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DEBIRF(1) User Commands DEBIRF(1)


debirf - build an initrd to boot a full Debian system entirely from RAM


debirf <subcommand> [options] [args]


debirf (DEBian on Initial Ram Filesystem) is a set of tools designed to create and prepare a kernel and initial ram filesystem that can run a full-blown Debian environment entirely from RAM.

debirf has various subcommands (see SUBCOMMANDS) which act on a specified debirf profile (see PROFILES).

The debirf system is outlined at:


Make a stock debirf rescue image using the default settings:

$ tar xzf /usr/share/doc/debirf/example-profiles/rescue.tgz
$ debirf make rescue

Make a debirf rescue image, specifying the mirror and a local HTTP proxy:

$ tar xzf /usr/share/doc/debirf/example-profiles/rescue.tgz
$ DEBIRF_MIRROR= http_proxy= debirf make rescue


debirf takes various subcommands:

Create a debirf system based on profile PROFILE. This will create the root for the profile, run all modules on the root, and then generate the kernel image (see KERNEL) and debirf initramfs. This subcommand takes various options (see OPTIONS).
Chroot into root of profile PROFILE, with full profile environment.
Create a bootable CD-ROM image from the kernel and initramfs in PROFILE. This requires a bootloader to be available. If grub-mkrescue (in the grub-common package on debian) is available, it will be used. Otherwise, isolinux is used if it is available. You may use the DEBIRF_ISO_BOOTLOADER environment variable to specify a preference manually (see below).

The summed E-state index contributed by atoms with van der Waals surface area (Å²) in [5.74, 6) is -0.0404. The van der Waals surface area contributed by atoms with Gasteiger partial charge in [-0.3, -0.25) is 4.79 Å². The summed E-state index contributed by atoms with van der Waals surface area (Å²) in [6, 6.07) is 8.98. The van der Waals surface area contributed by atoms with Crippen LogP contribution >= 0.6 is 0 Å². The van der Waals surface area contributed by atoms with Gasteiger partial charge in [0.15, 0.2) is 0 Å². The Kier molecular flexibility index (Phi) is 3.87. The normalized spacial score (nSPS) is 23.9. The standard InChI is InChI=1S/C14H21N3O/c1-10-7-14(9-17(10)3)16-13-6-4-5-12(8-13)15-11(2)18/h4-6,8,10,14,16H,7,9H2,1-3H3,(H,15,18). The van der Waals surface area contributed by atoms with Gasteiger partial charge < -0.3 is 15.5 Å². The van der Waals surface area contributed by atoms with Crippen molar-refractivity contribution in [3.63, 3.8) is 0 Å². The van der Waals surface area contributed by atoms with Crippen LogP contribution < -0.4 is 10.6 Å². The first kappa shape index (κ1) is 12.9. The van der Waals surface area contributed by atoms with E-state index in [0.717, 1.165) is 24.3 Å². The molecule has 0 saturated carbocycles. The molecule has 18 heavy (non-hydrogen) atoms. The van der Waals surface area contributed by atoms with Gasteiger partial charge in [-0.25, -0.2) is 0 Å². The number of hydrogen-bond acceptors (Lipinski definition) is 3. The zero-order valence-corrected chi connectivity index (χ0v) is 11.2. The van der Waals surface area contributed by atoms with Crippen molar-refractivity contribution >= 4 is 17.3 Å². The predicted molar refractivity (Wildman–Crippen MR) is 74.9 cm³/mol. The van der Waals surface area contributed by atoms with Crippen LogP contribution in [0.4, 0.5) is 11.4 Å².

Output a brief usage summary.

OPTIONS (for make subcommand only)

check variables before make
create new root, even if old one exists
debootstrap on top of old root if it exists
skip debootstrap step altogether if old root exists
use real chroot to build instead of fakechroot (requires superuser privileges or CAP_SYS_CHROOT)
skip superuser warning
remake initramfs from existing root (skip debootstrap and module stages)
install KERNEL .deb, instead of default kernel


A debirf profile is a directory containing a debirf.conf config file and a modules sub-directory (see MODULES).


If the profile directory includes a 'packages' file, it is interpreted as a list of packages to include/exclude during the debootstrap stage. Packages should be specified one per line, with a '+' prefix to indicate inclusion during debootstrap, or a '-' prefix to indicate exclusion.


Modules are used to configure the debirf system, and can be used to extend the capabilities of debirf. Modules are bash shell scripts that are executed in alpha-numeric order by run-parts in a chroot in the debirf root during the module stage of the debirf build. The module stage is right after the debirf debootstrap stage, and right before the initramfs archive is created. All shell variables beginning with "DEBIRF_", including those defined in the debirf.conf file, are available to the modules.